Gentamicinb (3–5 days at start of therapy) 1 mg/kg IV every 8 h  

BID, twice daily; IV, intravenously.

a First-line agent.

b Gentamicin therapy is optional, and has not been demonstrated to change clinical outcomes.

Table 11 Therapy of native valve right-sided endocarditis due to S. aureus
Drug Dosage Duration/comment
β-Lactams As for left-sided disease (Table 10) 4–6 weeks after negative cultures
Vancomycina As for left-sided disease (Table 10)
Daptomycina 6 mg/kg IV every 24 h
Above therapies can be used with:
Gentamicinb 1 mg/kg IV every 8 h 3–5 days at start of therapy, or combined therapy with β-lactam for MSSA infection
Ciprofloxacin/rifampicinb 750 mg/300 mg PO BID For use in patients with tricuspid valve endocarditis who can not/will not be admitted for intravenous therapy

BID, twice daily; IV, intravenously; PO, by mouth.

a First-line agent.

b Use is indicated in only limited circumstances. Gentamicin therapy is optional and has not been shown to improve clinical outcomes.

Table 12 Therapy of prosthetic valve endocarditis due to S. aureus
Drug Dosage Duration/comment
For penicillin-susceptible S. aureus:
Penicillina 2–4 MU IV every 4 h  
Ampicillin 1–2 g IV every 4–6 h  
Ampicillin + sulbactam 1.5–3 g IV every 6 h  
For methicillin-susceptible S. aureus:
Oxacillin/flucloxacillina 2 g IV every 4 h ≥6 weeks
With    
Rifampicin 300 mg PO/IV every 8 h ≥6 weeks
And    
Gentamicin 1 mg/kg IV every 8 h 3–5 days at start of therapy
Cefazolin(second choice for MSSA) 1–2 g IV every 8 h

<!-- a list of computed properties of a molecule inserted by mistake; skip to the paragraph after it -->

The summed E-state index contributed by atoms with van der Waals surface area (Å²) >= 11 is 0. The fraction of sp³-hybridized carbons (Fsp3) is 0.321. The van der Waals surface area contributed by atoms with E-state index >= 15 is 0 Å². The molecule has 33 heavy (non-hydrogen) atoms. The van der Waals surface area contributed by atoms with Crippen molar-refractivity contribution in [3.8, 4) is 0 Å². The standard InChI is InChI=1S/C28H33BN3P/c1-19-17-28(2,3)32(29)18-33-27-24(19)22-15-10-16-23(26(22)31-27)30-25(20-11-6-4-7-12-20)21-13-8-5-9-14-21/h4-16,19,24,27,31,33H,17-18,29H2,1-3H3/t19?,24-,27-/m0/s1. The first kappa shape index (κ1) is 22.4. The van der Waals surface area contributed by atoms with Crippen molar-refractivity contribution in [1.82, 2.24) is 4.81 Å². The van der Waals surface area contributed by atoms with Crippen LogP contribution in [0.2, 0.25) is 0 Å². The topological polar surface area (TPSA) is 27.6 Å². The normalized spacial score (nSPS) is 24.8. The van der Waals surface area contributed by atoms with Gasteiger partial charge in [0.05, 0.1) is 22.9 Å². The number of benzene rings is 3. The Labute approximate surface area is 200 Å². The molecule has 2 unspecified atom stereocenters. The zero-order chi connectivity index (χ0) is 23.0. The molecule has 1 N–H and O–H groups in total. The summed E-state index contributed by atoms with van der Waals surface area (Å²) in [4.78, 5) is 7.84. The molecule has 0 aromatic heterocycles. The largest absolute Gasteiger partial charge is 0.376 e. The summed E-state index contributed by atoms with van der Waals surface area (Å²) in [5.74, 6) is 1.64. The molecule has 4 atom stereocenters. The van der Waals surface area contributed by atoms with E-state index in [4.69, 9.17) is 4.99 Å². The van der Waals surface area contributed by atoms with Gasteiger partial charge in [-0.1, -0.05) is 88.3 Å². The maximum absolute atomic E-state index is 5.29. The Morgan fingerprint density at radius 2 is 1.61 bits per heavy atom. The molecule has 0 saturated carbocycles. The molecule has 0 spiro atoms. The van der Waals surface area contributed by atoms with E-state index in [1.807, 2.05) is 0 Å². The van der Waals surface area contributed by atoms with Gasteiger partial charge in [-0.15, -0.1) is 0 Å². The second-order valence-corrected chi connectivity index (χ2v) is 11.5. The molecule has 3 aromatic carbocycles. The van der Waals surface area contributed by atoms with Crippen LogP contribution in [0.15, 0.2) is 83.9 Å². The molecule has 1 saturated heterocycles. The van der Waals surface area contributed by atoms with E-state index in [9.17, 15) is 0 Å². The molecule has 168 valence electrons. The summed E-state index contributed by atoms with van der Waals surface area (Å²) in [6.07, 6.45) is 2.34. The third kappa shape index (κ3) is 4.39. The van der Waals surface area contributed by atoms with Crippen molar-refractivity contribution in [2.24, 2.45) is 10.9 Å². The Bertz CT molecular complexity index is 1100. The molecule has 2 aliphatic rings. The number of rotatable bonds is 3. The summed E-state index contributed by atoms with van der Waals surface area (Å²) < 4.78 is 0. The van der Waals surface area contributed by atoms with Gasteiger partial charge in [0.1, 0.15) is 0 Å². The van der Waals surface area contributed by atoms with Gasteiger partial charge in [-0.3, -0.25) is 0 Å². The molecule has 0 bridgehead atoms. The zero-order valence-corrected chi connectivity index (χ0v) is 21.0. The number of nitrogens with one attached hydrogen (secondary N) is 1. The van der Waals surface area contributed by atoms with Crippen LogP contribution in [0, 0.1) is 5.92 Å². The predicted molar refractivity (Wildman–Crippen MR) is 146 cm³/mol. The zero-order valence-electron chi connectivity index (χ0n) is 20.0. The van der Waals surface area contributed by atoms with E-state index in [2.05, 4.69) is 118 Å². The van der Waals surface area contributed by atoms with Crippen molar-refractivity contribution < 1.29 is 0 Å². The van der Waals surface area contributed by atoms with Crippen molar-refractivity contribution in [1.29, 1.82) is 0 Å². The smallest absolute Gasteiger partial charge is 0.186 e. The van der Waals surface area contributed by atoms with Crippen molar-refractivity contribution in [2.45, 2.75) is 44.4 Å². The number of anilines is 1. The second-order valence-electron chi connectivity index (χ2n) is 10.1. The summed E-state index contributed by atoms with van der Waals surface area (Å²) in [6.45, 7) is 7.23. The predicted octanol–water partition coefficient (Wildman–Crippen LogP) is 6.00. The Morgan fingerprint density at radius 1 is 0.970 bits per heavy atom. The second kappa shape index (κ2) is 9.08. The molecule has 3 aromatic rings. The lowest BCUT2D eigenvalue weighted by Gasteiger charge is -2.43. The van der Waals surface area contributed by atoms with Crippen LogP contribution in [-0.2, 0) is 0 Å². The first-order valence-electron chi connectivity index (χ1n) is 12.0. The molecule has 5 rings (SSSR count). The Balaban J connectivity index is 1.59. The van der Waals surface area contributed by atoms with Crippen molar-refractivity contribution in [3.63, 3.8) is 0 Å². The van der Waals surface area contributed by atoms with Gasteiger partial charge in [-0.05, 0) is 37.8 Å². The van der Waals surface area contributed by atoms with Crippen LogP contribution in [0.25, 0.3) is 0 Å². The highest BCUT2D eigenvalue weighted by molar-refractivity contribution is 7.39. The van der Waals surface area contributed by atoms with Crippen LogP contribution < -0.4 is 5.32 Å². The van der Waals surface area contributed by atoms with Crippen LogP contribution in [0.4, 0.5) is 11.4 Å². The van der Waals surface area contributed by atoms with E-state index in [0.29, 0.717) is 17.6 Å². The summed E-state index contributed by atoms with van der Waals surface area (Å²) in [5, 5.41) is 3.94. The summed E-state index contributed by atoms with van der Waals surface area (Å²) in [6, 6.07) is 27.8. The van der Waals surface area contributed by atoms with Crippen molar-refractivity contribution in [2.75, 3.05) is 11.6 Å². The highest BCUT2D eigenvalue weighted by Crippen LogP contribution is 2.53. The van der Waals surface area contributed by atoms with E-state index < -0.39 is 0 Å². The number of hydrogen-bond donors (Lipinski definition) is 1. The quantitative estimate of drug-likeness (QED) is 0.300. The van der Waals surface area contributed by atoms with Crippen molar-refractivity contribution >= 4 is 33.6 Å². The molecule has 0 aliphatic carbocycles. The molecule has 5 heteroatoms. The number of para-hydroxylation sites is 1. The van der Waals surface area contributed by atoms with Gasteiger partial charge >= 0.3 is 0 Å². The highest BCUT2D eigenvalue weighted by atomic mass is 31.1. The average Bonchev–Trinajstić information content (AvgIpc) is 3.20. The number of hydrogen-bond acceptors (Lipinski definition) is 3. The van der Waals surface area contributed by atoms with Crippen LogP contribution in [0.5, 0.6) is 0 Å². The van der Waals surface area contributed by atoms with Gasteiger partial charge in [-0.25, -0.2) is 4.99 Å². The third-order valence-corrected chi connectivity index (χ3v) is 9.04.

For methicillin-resistant S. aureus (or b-lactam allergy):
Vancomycina 1 g IV every 12 h  
With    
Rifampicin 300 mg PO/IV every 8 h ≥6 weeks
And    
Gentamicin 1 mg/kg IV every 8 h 3–5 days at start of therapy

IV, intravenously; PO, by mouth.

a First-line agent.

Clinical syndromes: coagulase-negative staphylococci

Coagulase-negative staphylococci are generally less virulent than S. aureus. Most infections with these organisms are the consequence of medical progress, related to foreign bodies (e.g. prosthetic joints or heart valves, indwelling intravascular catheters or grafts, or peritoneal catheters), and occur in association with health care. Syndromes caused by coagulase-negative staphylococci include endocarditis (5–8% of native valve infections, c.40% of prosthetic valve infections), intravascular catheter infections (6–27% of vascular catheter infections), prosthetic joint infections (up to 38% of arthroplasty infections), peritoneal dialysis catheter infections, and postoperative ocular infections. Production of biofilm by coagulase-negative staphylococci aids infection of both intravascular and peritoneal catheters. Therapy for infections with coagulase-negative staphylococci and side effects and toxicities are outlined in Tables 13 and 14.

Bacteraemia and infected vascular catheters

Clinical features and diagnosis